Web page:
Sometimes I think that it is worth pausing just to remind ourselves why we so often invest relatively large sums of money so that we might pump, skid, slide, jump and rail bikes through the woods. What are we all trying to achieve? For me, with my spare time limited by a full-time job and a young family, I want to escape to a place where I’m not thinking about paying the mortgage, getting the car serviced or preparing for that presentation on Monday morning. A place where I am nowhere else but the here and now. Where I’m flirting with the edges of my abilities and may even end up on the wrong side of my comfort zone a few times, whilst still finding a rhythm and flow to the lines I’m tracing. All at the same time as reminding myself not to take things so seriously that I can’t find the time and humility to laugh at myself for, once again, not being able to clear that section without a dab. A place where I’m immersed in nature, with all of its changing sights, sounds and smells, that also represents an ever-evolving challenge on the trail. Where I can be caked in mud or dust and nearly always with the gentle hum from the brush of a stinging nettle. Time is irrelevant. In fact, speed is irrelevant – merely a potential by-product of everything else. This is about as far away from a competition as you can get. Strava will probably be on and there’s a decent chance that I’ll be riding with a friend, but there is no such thing as ‘first place’ because there is no way to select a winner.
This is why I ride my mountain bike, and this is how I like to think mountain biking was originally conceived. By a bunch of fun-loving, outdoor-types who thought that it might be a laugh to ride some pretty inappropriate bikes down the side of a hill whilst wearing some pretty inappropriate clothing. As Charlie Kelly states in Fat-Tyre Flyer, they “explored every trail in the backcountry of Marin County”.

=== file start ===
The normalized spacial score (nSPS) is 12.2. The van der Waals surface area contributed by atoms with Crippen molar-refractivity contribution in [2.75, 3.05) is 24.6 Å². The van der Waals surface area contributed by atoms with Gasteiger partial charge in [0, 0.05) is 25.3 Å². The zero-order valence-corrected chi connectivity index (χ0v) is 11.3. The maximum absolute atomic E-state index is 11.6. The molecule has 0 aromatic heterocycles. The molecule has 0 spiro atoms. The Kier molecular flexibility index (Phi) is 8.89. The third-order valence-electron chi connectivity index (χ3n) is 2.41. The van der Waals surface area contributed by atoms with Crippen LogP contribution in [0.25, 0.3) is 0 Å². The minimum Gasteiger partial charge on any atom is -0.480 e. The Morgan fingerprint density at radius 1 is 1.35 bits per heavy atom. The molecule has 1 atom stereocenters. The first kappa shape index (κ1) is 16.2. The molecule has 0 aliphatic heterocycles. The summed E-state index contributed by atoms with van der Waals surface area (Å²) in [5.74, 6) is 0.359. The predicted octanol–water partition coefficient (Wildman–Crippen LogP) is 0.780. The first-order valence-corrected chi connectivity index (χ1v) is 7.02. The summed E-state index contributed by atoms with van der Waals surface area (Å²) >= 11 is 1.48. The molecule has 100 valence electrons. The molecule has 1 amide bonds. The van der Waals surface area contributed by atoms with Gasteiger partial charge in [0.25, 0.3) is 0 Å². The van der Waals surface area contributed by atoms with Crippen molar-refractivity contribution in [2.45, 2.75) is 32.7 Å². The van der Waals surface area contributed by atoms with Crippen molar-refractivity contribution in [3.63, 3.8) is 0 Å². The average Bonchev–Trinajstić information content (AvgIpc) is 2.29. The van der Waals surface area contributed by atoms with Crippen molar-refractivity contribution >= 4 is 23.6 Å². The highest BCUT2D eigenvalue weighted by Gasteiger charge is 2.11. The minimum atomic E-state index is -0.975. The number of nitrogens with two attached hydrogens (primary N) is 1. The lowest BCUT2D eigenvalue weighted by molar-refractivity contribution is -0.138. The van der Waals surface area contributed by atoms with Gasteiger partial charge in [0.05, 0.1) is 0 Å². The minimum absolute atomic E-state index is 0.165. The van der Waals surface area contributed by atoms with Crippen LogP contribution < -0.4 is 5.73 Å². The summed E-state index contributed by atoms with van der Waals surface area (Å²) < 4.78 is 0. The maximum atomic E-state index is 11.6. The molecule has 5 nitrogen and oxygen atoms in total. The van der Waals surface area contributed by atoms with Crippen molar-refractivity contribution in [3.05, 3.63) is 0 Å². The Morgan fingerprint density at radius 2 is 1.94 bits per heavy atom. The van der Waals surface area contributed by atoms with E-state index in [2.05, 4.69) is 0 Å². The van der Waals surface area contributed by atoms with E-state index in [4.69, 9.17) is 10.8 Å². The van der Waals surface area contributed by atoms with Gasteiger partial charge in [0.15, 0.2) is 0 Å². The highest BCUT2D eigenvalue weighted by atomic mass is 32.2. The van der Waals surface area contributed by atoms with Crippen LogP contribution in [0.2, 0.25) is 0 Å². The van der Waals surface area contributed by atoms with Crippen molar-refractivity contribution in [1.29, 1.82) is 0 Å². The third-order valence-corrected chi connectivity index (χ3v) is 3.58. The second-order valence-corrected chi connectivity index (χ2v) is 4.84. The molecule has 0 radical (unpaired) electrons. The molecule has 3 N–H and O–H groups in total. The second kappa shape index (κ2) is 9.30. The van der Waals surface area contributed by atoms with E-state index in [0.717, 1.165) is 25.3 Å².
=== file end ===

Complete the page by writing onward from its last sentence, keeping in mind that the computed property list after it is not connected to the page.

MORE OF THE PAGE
However, even for those laid back Klunker riders, this fledgling sport was soon looking to the stopwatch for approval. As Charlie Kelly goes on to say, there was “one nagging question: Who among us was actually the fastest downhill rider”. Pioneers of mountain biking, such as Gary Fisher, Keith Bontrager and Tom Ritchey, had all come from road racing backgrounds, where the post-race satisfaction of a podium finish trumps the in-the-moment delight of getting loose and messing about with your mates. Mountain biking was still wet behind the ears, and yet the seemingly inescapable dominance of the racing scene in all that would follow had already started to take hold. And no sooner had the first beach cruisers been repurposed than riders were starting to improve their machines.
Now, these improvements were understandable and even essential given the weight, reliability and performance of the equipment that they originally had at their disposal. It’s no-wonder that people tried to create lighter frames, better brakes and a wider spread of gears. What’s more interesting to me is wondering where they wanted to take this simple pass-time. It’s easiest to suggest that they weren’t ever thinking this far ahead, that they were just living in the moment. But the bikes that quickly emerged would suggest otherwise. It didn’t take long for these machines to start getting racier. In just a few years stems grew in length, handlebars dropped as seat tubes rotated forwards, all in an effort to create more efficient bikes. These changes came about in parallel with a growing cross-country race scene, this being the competition of choice in these early days, with the growing number of mountain bike manufacturers quick to sell their bikes to the public based on their racing credentials. These days, the type of competition may have changed, Enduro is the latest show in town, but the sales strategy is the same – race it on the Sunday, sell it on the Monday.